Radicalisation, spending on defence and pensioners: budget debate

The first of two days of formal debate on the cabinet’s 2015 spending plans took place on Wednesday, with opposition MPs queuing up to accuse ministers of showing a lack of ambition and betraying pensioners.

The debate got off to a confrontational start when Geert Wilders, leader of the anti-Islam PVV, demanded a copy of the Koran be removed from the parliamentary chairwoman’s table.

After MPs voted 11 to 125 against the motion, Socialist Party leader Emile Roemer took to the stand to outline his party’s objections to the budget, in particular the impact on the elderly, who are losing tax breaks and face higher healthcare premiums.


VVD leader Halbe Zijlstra called for a further increase in spending on the defence ministry, saying the €100m a year increase in the budget does not go far enough. ‘Who sacrifices security for prosperity will lose both,’ Zijlstra said.

Zijlstra also repeated his earlier calls for a total overhaul of the tax system, which the cabinet has decided to delay because of the complexity of scrapping supplementary benefits. Such a process will take five or six years and must involve a sharp reduction in the tax burden, the VVD parliamentary party leader said.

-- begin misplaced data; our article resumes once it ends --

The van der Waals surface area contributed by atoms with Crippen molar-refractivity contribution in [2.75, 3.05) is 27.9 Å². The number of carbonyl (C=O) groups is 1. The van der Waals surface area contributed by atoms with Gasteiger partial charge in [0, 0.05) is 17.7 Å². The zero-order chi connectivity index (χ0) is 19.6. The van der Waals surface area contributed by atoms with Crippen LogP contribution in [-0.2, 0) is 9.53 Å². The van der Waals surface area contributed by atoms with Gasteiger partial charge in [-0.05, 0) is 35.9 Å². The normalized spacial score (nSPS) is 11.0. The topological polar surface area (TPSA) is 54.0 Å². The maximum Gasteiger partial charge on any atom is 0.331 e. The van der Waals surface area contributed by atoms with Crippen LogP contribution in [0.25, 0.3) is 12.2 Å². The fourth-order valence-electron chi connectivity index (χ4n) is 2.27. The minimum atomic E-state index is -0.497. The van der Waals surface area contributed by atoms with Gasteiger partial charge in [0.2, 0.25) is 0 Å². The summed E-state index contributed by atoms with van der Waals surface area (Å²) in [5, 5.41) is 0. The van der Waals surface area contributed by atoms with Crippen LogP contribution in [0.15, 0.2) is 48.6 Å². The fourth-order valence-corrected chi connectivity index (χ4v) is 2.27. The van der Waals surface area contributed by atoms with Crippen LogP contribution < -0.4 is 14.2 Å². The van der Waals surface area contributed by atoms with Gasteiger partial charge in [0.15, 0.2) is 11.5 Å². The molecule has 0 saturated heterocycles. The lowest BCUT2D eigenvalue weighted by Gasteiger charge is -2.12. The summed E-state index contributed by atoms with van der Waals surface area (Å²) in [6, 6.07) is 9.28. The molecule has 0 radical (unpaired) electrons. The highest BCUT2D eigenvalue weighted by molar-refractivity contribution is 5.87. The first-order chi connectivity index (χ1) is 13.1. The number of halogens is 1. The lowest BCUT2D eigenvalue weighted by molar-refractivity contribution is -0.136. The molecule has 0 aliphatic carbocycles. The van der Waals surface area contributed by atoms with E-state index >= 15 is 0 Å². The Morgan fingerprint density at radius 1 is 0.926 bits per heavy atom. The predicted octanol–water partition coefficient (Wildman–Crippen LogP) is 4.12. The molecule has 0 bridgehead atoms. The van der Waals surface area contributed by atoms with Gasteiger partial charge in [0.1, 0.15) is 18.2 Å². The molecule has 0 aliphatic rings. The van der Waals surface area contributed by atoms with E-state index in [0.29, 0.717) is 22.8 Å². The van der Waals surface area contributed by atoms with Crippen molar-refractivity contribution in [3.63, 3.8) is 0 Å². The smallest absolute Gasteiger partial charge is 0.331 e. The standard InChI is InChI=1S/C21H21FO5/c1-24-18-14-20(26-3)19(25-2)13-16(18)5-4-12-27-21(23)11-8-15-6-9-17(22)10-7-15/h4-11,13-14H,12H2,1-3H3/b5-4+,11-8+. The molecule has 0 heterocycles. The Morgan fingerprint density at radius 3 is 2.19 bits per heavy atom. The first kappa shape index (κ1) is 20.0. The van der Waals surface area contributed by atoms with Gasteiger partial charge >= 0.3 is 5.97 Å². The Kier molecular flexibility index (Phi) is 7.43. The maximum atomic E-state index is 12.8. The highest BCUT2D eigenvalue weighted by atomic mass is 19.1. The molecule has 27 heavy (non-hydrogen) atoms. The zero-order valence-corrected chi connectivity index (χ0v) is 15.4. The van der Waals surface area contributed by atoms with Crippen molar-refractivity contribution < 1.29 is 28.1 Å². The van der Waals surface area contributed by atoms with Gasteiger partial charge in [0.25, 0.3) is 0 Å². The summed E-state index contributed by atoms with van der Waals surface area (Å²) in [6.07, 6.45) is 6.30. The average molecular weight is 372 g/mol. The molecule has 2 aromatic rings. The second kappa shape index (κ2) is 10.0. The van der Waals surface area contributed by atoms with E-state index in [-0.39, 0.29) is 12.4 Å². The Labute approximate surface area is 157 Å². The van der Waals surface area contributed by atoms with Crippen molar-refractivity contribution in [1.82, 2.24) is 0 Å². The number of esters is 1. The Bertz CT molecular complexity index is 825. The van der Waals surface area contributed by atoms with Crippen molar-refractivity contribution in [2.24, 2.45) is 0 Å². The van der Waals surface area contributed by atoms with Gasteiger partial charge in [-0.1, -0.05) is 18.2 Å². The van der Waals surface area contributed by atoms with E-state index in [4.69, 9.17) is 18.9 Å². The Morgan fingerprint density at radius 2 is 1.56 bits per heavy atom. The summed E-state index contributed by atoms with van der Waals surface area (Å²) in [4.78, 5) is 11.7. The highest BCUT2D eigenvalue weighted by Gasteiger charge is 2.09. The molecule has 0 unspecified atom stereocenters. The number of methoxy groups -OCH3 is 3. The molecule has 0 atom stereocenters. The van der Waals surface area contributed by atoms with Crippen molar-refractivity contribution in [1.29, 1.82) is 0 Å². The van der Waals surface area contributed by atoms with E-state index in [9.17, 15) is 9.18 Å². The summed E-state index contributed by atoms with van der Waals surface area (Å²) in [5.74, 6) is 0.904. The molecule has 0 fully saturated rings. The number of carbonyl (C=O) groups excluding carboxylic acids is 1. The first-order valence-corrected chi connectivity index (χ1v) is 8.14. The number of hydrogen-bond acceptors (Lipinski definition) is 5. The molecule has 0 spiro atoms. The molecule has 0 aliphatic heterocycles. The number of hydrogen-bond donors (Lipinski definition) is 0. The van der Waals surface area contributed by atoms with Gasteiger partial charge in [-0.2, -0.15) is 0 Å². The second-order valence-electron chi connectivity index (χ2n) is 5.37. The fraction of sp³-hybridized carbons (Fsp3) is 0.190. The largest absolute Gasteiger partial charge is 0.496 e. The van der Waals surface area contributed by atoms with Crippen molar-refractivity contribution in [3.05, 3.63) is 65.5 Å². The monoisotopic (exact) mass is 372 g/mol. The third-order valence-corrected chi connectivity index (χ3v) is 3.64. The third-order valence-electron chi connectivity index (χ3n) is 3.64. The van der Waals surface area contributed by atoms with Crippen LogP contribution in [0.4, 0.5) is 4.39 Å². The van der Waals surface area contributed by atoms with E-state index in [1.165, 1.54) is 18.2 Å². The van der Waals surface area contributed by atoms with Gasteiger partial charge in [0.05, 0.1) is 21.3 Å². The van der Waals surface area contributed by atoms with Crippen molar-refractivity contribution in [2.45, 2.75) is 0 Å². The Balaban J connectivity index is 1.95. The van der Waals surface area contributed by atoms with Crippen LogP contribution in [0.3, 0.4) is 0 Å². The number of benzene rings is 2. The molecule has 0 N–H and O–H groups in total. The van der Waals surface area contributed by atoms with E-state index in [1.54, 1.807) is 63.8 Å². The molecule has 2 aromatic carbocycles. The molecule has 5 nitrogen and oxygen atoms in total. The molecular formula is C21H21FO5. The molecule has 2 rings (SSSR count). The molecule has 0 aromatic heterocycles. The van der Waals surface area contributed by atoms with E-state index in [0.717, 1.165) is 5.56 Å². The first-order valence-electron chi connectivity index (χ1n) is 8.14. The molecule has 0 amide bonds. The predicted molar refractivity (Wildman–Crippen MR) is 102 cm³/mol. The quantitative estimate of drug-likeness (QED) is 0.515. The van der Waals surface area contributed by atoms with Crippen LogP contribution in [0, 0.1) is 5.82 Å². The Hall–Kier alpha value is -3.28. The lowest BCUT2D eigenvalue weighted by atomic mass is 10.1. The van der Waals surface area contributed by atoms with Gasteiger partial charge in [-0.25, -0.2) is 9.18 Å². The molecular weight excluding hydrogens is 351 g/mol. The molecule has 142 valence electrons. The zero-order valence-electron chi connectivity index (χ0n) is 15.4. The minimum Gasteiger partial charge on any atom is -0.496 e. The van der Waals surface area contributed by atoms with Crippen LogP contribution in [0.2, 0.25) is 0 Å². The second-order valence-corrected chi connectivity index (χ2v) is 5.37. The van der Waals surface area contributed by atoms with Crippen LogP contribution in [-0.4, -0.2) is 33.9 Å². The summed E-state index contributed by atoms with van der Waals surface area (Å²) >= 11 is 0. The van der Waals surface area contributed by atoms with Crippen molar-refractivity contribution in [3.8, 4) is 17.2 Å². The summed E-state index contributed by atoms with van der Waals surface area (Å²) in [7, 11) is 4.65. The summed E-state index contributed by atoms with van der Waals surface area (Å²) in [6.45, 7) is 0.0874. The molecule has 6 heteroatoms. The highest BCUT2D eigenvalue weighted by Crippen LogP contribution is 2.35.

Zijlstra also attacked radical Muslims in the Netherlands for sowing hatred and threatening Dutch freedoms.

But he refused to give way when asked by Wilders if the Islamic culture belonged in the Netherlands.

‘We have a different history here,’ Zijlstra said. ‘But if you are asking if people from Muslim cultures belong in the Netherlands, my answer is yes.’

Sybrand Buma, leader of the Christian Democrats, used the debate to renew his calls for legislation to ban the glorification of violence.

The debate, which will include all the party leaders, is set to continue into the night. On Thursday, ministers will answer MPs objections and questions.

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